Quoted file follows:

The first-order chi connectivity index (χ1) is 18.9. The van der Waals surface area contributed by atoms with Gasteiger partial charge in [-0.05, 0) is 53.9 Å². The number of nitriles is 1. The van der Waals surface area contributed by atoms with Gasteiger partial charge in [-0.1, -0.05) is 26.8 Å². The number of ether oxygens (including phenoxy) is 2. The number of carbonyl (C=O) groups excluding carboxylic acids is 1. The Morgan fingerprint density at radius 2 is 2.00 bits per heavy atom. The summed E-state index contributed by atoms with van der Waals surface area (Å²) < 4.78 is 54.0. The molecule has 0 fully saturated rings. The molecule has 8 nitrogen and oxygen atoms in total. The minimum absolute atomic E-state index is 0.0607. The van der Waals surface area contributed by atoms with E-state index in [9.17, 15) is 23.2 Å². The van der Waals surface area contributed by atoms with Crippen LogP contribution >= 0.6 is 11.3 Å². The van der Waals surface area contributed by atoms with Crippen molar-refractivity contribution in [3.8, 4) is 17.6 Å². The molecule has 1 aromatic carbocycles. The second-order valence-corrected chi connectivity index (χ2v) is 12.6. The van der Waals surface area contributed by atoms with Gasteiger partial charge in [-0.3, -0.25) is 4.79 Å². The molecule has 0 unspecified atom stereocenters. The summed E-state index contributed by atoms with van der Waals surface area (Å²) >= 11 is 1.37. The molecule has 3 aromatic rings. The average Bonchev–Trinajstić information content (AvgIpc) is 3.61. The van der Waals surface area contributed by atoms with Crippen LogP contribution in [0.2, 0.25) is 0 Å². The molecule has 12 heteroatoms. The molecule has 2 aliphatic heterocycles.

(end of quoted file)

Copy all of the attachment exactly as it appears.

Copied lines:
The first-order chi connectivity index (χ1) is 18.9. The van der Waals surface area contributed by atoms with Gasteiger partial charge in [-0.05, 0) is 53.9 Å². The number of nitriles is 1. The van der Waals surface area contributed by atoms with Gasteiger partial charge in [-0.1, -0.05) is 26.8 Å². The number of ether oxygens (including phenoxy) is 2. The number of carbonyl (C=O) groups excluding carboxylic acids is 1. The Morgan fingerprint density at radius 2 is 2.00 bits per heavy atom. The summed E-state index contributed by atoms with van der Waals surface area (Å²) < 4.78 is 54.0. The molecule has 0 fully saturated rings. The molecule has 8 nitrogen and oxygen atoms in total. The minimum absolute atomic E-state index is 0.0607. The van der Waals surface area contributed by atoms with E-state index in [9.17, 15) is 23.2 Å². The van der Waals surface area contributed by atoms with Crippen LogP contribution >= 0.6 is 11.3 Å². The van der Waals surface area contributed by atoms with Crippen molar-refractivity contribution in [3.8, 4) is 17.6 Å². The molecule has 1 aromatic carbocycles. The second-order valence-corrected chi connectivity index (χ2v) is 12.6. The van der Waals surface area contributed by atoms with Gasteiger partial charge in [-0.3, -0.25) is 4.79 Å². The molecule has 0 unspecified atom stereocenters. The summed E-state index contributed by atoms with van der Waals surface area (Å²) >= 11 is 1.37. The molecule has 3 aromatic rings. The average Bonchev–Trinajstić information content (AvgIpc) is 3.61. The van der Waals surface area contributed by atoms with Crippen LogP contribution in [0.2, 0.25) is 0 Å². The molecule has 12 heteroatoms. The molecule has 2 aliphatic heterocycles.